Advocacy for Public Health Policy Change: An Urgent Imperative helps everyone be better agents for change

Date: Oct 21 2020

Media Relations

At a time when strong public health advocates are needed more than ever, Advocacy for Public Health Policy Change: An Urgent Imperative, offers a passionate manifesto and roadmap to achieve systemic health equity reforms.

Published by APHA Press, an imprint of the American Public Health Association, the book uses data and stories to illustrate how to develop advocacy skills that translate public health knowledge and science into public policy beyond academic papers and classrooms.

The authors, Harry M. Snyder, JD, and Tony B. Iton, MD, JD, MPH — colleagues and co-lecturers at the UC Berkeley School of Public Health — make their compelling arguments at the vortex of the COVID-19 pandemic and increasing demands for racial justice and health equity.

Snyder and Iton show that public health is essentially political, describing the effectiveness of public health practitioners over the years who directly engaged in policymaking.

They highlight how hands-on policymaking roles by public health advocates during the COVID-19 pandemic have resulted in helping vulnerable populations in a myriad of ways, among those: preventing evictions, providing more meals for needy children and adding health coverage for undocumented residents within their communities.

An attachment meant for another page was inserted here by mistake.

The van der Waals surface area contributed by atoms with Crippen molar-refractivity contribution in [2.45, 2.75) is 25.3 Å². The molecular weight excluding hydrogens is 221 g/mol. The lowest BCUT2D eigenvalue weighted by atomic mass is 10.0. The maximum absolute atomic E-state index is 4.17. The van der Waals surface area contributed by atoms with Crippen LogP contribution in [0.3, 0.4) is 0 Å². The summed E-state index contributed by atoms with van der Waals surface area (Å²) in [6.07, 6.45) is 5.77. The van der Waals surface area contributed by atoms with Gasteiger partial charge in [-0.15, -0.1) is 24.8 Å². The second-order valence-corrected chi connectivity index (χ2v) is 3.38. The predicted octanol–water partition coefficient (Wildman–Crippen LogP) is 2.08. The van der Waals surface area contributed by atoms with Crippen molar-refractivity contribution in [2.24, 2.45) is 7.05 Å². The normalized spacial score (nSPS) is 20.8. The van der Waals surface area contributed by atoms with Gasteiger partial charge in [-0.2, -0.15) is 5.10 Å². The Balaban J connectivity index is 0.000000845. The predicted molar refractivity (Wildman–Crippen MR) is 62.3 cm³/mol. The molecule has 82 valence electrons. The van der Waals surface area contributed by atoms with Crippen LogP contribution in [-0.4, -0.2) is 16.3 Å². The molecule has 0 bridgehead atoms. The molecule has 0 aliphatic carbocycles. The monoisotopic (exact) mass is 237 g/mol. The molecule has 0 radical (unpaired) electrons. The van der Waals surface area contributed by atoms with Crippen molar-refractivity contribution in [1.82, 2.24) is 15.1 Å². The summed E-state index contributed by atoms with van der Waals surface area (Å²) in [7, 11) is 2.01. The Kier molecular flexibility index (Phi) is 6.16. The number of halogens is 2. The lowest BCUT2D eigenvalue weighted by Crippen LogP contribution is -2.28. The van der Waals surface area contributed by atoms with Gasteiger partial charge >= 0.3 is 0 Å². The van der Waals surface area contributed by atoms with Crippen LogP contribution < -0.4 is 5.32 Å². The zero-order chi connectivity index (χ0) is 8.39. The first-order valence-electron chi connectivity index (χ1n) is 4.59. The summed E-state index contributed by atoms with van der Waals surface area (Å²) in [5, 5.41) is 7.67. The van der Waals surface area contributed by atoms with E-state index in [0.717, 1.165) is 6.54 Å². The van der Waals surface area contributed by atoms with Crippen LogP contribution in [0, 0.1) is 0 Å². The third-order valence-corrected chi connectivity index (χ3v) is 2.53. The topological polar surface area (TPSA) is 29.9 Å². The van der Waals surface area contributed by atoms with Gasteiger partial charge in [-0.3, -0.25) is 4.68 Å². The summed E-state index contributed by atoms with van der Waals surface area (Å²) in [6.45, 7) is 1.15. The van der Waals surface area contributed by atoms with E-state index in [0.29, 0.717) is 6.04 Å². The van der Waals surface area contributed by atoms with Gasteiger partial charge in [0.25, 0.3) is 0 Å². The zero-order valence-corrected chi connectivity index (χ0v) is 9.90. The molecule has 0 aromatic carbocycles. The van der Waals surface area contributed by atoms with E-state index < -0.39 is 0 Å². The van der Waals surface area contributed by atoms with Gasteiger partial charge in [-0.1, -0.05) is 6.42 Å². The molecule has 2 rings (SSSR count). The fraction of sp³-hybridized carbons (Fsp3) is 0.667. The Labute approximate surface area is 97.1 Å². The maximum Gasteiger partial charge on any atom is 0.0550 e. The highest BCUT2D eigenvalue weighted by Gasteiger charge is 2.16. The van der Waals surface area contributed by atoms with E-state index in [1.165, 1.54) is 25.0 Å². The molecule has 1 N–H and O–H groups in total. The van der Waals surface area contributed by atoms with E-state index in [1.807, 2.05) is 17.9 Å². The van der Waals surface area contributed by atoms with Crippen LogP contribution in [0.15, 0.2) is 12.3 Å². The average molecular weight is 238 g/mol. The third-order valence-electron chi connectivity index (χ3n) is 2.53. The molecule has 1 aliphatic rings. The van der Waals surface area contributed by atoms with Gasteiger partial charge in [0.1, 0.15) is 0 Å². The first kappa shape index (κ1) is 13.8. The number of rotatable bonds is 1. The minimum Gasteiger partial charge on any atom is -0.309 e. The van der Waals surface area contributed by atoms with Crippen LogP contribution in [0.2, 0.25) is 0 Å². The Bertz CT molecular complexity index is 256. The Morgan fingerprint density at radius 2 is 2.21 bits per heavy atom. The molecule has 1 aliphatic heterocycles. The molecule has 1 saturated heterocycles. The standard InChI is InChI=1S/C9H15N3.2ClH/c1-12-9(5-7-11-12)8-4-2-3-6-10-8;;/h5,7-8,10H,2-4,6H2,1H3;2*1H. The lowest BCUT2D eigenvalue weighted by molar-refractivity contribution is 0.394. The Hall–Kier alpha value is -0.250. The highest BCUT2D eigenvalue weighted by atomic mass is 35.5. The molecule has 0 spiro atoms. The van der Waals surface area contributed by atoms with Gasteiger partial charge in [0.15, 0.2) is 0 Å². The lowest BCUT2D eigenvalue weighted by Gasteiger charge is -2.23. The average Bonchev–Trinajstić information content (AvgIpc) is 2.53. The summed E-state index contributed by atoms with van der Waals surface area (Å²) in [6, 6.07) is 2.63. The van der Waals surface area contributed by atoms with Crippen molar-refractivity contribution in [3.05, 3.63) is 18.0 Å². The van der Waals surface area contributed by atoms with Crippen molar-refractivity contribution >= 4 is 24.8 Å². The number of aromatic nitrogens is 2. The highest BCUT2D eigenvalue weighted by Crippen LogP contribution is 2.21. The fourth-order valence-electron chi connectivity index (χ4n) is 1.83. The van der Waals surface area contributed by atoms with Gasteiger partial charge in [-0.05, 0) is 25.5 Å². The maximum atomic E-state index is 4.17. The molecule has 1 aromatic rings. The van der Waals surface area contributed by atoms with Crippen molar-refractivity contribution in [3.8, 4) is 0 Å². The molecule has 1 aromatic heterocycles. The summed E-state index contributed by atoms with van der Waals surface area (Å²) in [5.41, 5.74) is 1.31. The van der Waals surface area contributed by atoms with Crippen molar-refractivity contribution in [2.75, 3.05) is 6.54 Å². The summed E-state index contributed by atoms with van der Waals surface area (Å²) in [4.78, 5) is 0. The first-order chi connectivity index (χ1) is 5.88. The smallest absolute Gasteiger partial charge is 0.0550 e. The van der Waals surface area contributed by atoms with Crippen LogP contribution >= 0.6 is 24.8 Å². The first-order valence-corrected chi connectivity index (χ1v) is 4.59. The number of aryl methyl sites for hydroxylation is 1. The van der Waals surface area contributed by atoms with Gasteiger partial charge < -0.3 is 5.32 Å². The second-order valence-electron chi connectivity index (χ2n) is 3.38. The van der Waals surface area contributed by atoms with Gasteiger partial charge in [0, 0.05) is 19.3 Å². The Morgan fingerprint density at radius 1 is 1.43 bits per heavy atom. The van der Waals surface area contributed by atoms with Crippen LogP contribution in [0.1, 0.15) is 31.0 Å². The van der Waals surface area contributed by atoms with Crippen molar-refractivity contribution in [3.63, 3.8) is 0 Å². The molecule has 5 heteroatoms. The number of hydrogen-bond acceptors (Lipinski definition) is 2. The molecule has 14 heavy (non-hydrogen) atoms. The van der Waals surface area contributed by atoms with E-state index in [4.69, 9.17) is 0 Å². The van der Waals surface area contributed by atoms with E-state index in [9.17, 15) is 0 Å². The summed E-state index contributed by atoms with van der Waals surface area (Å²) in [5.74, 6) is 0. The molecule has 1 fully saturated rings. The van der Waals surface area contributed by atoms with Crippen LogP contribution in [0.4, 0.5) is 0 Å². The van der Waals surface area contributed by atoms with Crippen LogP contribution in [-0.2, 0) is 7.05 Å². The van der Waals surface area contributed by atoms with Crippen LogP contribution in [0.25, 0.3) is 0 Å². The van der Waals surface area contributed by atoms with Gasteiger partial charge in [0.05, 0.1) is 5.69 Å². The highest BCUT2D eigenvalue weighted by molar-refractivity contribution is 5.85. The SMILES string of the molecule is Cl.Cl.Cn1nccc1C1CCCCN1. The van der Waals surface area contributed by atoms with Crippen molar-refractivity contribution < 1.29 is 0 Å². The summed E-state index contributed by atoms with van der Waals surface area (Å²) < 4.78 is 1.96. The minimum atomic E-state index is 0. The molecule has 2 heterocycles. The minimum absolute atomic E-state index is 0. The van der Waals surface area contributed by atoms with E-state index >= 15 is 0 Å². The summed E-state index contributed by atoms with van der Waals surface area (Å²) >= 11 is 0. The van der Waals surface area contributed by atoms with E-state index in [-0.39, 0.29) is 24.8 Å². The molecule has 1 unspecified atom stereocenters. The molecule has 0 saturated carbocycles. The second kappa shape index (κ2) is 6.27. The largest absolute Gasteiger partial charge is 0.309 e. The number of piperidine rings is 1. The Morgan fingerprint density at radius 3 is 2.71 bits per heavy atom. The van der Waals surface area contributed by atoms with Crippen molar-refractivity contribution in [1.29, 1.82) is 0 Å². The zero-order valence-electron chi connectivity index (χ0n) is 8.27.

“When you look historically, significant public health battles have been driven by public health advocates,” Iton said. “That was true of tobacco and seat belts and Mothers Against Drunk Driving. But public health advocates also have targeted health disparities and racism. Here in the 21st century, we have more acute challenges in that realm.”

At the same time, public health can get bogged down in academia, shielding itself from real world public health problems, the authors said.

Academic training often rewards publications of scientific work but does not consider the essential advocacy that has historically overcome day-to-day community struggles, exemplified by the pandemic and the call for racial justice, Snyder said.

“The metric for success often is: ‘can I get published?’” he said, emphasizing the greater purpose to “help people.”

“Public health is the one discipline that utilizes advocacy to drive policy change, not just in the science of health but also in equity and social justice and to make a difference,” Iton said. “It is both a process and an outcome.”

For review copy requests, please contact David Hartogs.

Harry M. Snyder, JD, is a lecturer in health policy and management, an advocacy leader in residence at the Center for Public Health Practice and Leadership and Lecturer of Health Policy and Management at UC Berkeley’s School of Public Health. He was a longtime senior advocate for Consumers Union, the nonprofit publisher of Consumer Reports.

Anthony “Tony” Iton is lecturer of Health Policy and Management at UC Berkeley School of Public Health. He also is senior vice president for Healthy Communities at The California Endowment, which supports communities’ capacity to advocate for their health needs.



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